The most comprehensive analysis of its kind suggests that there is a strong link between non-HDL cholesterol levels and long-term risk for cardiovascular disease in people aged under 45 years, not just at older ages.
The observational and modeling study which used individual-level data from almost 400,000 people, published in The Lancet, extends existing research because it suggests that increasing levels of non-HDL cholesterol may predict long-term cardiovascular risk by the age of 75 years. Past risk estimates of this kind are based on 10-year follow-up data.
For example, women with non-HDL cholesterol levels between 3.7-4.8 mmol/litre, who were younger than 45 years, and had at least two additional cardiovascular risk factors, had a 16% probability of experiencing a cardiovascular disease event by the age of 75 years (ie, 16 in 100 women with these characteristics were predicted to have a cardiovascular event by the age of 75 years). For women aged 60 or over with the same characteristics, the estimated risk was 12%.
For men with the same characteristics, the estimated risk for those aged under 45 years was 29%, and was 21% for those aged 60 years or more.
This increased risk in younger people could be due to the longer exposure to harmful lipids in the blood. The risk may also appear larger compared to older ages because people aged 60 years and older in our study had not developed cardiovascular disease up to this age, so they may be healthier than others of their age who were excluded from the study because they had had cardiovascular disease."
Professor Barbara Thorand, German Research Center for Environmental Health, Germany
The amount of non-HDL cholesterol and low-density lipoproteins (LDL) in the blood are accepted as causal risk factors for cardiovascular disease, and play a significant part in predicting a person's risk of developing cardiovascular disease.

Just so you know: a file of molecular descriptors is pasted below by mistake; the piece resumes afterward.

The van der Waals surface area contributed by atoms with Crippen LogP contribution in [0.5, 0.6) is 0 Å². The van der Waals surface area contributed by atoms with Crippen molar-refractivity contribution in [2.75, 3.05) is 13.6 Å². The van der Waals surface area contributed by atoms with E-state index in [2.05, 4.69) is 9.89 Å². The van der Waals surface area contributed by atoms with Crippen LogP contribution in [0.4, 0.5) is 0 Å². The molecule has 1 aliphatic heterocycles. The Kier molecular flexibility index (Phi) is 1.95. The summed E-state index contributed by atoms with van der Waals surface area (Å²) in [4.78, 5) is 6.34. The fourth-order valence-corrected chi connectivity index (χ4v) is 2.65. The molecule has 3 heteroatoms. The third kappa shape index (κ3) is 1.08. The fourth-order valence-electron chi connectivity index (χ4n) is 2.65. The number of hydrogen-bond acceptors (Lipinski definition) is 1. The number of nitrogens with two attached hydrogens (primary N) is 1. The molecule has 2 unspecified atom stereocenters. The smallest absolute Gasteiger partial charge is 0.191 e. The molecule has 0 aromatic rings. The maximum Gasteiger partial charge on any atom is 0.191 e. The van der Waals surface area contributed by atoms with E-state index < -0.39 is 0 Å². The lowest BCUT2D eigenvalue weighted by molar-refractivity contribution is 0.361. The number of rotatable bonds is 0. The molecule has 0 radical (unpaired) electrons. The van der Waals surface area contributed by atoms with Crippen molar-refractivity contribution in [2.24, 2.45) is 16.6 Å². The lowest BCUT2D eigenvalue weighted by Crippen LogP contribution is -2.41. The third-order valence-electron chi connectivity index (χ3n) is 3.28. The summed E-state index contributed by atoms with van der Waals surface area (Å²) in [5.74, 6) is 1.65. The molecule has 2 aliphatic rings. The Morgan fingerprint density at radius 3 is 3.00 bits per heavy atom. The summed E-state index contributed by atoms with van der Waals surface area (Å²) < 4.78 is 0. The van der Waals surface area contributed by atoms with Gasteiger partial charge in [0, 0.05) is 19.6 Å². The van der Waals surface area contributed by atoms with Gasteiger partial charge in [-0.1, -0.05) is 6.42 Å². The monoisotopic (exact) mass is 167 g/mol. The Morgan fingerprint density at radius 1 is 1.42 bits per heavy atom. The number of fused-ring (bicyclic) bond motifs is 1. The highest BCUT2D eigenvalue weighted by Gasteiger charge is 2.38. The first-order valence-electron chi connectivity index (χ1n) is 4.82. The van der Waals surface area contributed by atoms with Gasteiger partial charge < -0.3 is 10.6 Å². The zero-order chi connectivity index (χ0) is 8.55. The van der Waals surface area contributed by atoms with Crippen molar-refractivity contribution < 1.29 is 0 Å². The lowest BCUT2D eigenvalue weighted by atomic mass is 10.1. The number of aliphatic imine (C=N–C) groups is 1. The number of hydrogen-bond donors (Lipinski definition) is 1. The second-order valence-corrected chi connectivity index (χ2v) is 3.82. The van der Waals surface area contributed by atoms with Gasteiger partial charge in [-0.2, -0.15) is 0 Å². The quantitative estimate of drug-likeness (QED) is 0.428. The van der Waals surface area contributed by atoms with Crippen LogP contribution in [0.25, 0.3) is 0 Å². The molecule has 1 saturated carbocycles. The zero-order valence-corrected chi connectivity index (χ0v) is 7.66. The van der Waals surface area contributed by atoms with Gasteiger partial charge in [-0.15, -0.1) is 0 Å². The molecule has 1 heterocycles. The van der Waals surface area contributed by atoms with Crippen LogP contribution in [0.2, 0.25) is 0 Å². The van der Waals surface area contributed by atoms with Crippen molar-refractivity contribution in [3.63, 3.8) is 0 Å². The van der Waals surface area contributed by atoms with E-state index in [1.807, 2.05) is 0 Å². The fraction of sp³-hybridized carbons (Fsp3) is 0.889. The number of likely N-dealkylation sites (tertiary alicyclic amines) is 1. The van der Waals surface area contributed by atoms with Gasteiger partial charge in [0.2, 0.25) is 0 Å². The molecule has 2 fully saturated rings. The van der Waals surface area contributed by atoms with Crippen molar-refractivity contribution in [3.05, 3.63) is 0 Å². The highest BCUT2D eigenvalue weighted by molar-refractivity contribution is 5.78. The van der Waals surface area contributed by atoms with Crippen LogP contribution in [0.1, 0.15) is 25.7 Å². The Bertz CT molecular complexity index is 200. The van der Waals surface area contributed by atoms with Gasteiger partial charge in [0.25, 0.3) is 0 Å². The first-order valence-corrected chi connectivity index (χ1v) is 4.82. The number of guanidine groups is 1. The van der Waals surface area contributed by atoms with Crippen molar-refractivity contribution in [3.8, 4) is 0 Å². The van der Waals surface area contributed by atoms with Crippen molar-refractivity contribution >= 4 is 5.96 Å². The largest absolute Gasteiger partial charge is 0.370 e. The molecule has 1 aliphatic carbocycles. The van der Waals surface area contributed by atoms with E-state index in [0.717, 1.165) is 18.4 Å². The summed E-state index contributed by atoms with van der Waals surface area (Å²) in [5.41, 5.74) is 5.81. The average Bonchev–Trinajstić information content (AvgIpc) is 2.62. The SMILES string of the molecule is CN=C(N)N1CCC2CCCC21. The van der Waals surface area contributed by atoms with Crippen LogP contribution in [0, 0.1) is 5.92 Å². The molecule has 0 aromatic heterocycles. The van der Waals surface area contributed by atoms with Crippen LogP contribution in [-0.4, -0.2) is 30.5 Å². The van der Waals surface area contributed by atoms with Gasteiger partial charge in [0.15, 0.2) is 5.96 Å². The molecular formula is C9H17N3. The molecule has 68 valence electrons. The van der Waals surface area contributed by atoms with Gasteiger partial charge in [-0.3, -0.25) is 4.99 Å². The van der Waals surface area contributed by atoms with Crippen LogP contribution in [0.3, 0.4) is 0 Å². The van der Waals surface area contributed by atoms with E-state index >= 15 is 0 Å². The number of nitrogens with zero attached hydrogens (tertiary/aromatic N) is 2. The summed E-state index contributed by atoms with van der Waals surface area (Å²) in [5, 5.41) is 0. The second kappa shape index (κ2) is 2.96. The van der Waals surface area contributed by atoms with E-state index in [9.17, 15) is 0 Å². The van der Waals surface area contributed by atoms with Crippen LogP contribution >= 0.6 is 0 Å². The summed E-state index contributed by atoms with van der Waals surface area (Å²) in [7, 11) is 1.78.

The authors say that intervening early and intensively to reduce non-HDL cholesterol levels during the lifespan could potentially reverse early signs of atherosclerosis. However, considerable uncertainty exists about the extent to which slightly increased or apparently normal cholesterol levels affect lifetime cardiovascular risk, and about which levels should be used to make treatment recommendations, particularly in young people.
In the study, the authors used individual-level data from almost 400,000 people from 38 studies from Europe, Australia and North America. The participants had no cardiovascular disease at the start of the study and were followed for up to 43.5 years (median 13.5 years follow-up) for the occurrence of a fatal or non-fatal coronary heart disease event or ischaemic stroke.
Using their data, the authors assessed and confirmed the long-term association between cholesterol levels and cardiovascular event risk. They then used this data in a model to estimate the probability of a cardiovascular event by the age of 75 years for people aged 35-70 years, according to a person's gender, non-HDL cholesterol levels, age, and cardiovascular disease risk factors (such as smoking status, diabetes, BMI, systolic blood pressure, and antihypertensive medication). The model also estimated how much risk could be reduced if non-HDL cholesterol levels were halved (the authors note that the 50% reduction was hypothetical and not based on specific estimates or treatments).
During follow-up, there were 54,542 fatal or non-fatal cases of heart disease and stroke.
Looking at data for all age groups and both sexes, the authors found that the risk for a cardiovascular event decreased continuously with decreasing non-HDL levels and the risk was lowest for those individuals with the lowest non-HDL levels (classified as below 2.6 mmol non-HDL cholesterol per litre in the study).
Using the model to estimate the risk of a cardiovascular event by the age of 75 years for different age groups, the authors found that the highest long-term risks of cardiovascular disease were seen in individuals younger than 45 years of age.
For example, women with non-HDL cholesterol levels between 3.7-4.8 mmol/litre, who were younger than 45 years, and had at least two additional cardiovascular risk factors, had an estimated 16% probability of experiencing a cardiovascular disease event by the age of 75 years (ie, 16 in 100 women with these characteristics were predicted to have a cardiovascular event by the age of 75 years). For women aged 60 or over with the same characteristics, the estimated risk was 12%. For men with the same characteristics, the estimated risk for those aged under 45 years was 29%, and was 21% for those aged 60 years or more.